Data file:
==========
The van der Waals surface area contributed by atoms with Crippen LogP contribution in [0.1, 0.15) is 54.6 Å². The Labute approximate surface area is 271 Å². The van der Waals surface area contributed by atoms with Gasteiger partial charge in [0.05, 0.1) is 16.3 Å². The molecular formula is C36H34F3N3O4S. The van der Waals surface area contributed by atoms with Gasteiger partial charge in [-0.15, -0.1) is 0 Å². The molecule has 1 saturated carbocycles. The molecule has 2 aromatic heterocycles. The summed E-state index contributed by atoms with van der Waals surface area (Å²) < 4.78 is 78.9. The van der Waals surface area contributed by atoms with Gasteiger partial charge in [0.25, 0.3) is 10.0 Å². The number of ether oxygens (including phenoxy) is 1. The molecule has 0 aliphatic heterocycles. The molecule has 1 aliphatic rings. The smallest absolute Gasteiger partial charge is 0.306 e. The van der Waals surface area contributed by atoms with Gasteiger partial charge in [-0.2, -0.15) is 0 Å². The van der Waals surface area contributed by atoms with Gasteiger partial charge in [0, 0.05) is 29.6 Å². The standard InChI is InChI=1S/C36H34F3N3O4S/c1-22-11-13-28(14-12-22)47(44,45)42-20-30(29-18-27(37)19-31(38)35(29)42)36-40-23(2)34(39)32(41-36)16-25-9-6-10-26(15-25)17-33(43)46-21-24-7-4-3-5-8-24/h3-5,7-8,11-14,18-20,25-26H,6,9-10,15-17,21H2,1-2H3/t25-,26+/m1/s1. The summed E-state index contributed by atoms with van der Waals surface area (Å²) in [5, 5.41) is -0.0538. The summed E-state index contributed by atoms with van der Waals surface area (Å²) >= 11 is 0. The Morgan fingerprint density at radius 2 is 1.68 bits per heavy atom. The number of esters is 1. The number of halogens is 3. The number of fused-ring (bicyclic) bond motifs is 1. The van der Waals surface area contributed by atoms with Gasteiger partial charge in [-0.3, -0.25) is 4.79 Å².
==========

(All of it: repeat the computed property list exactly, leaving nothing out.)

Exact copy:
The van der Waals surface area contributed by atoms with Crippen LogP contribution in [0.1, 0.15) is 54.6 Å². The Labute approximate surface area is 271 Å². The van der Waals surface area contributed by atoms with Gasteiger partial charge in [0.05, 0.1) is 16.3 Å². The molecular formula is C36H34F3N3O4S. The van der Waals surface area contributed by atoms with Gasteiger partial charge in [-0.15, -0.1) is 0 Å². The molecule has 1 saturated carbocycles. The molecule has 2 aromatic heterocycles. The summed E-state index contributed by atoms with van der Waals surface area (Å²) < 4.78 is 78.9. The van der Waals surface area contributed by atoms with Gasteiger partial charge in [0.25, 0.3) is 10.0 Å². The number of ether oxygens (including phenoxy) is 1. The molecule has 0 aliphatic heterocycles. The molecule has 1 aliphatic rings. The smallest absolute Gasteiger partial charge is 0.306 e. The van der Waals surface area contributed by atoms with Gasteiger partial charge in [-0.2, -0.15) is 0 Å². The van der Waals surface area contributed by atoms with Gasteiger partial charge in [0, 0.05) is 29.6 Å². The standard InChI is InChI=1S/C36H34F3N3O4S/c1-22-11-13-28(14-12-22)47(44,45)42-20-30(29-18-27(37)19-31(38)35(29)42)36-40-23(2)34(39)32(41-36)16-25-9-6-10-26(15-25)17-33(43)46-21-24-7-4-3-5-8-24/h3-5,7-8,11-14,18-20,25-26H,6,9-10,15-17,21H2,1-2H3/t25-,26+/m1/s1. The summed E-state index contributed by atoms with van der Waals surface area (Å²) in [5, 5.41) is -0.0538. The summed E-state index contributed by atoms with van der Waals surface area (Å²) >= 11 is 0. The Morgan fingerprint density at radius 2 is 1.68 bits per heavy atom. The number of esters is 1. The number of halogens is 3. The number of fused-ring (bicyclic) bond motifs is 1. The van der Waals surface area contributed by atoms with Gasteiger partial charge in [-0.3, -0.25) is 4.79 Å².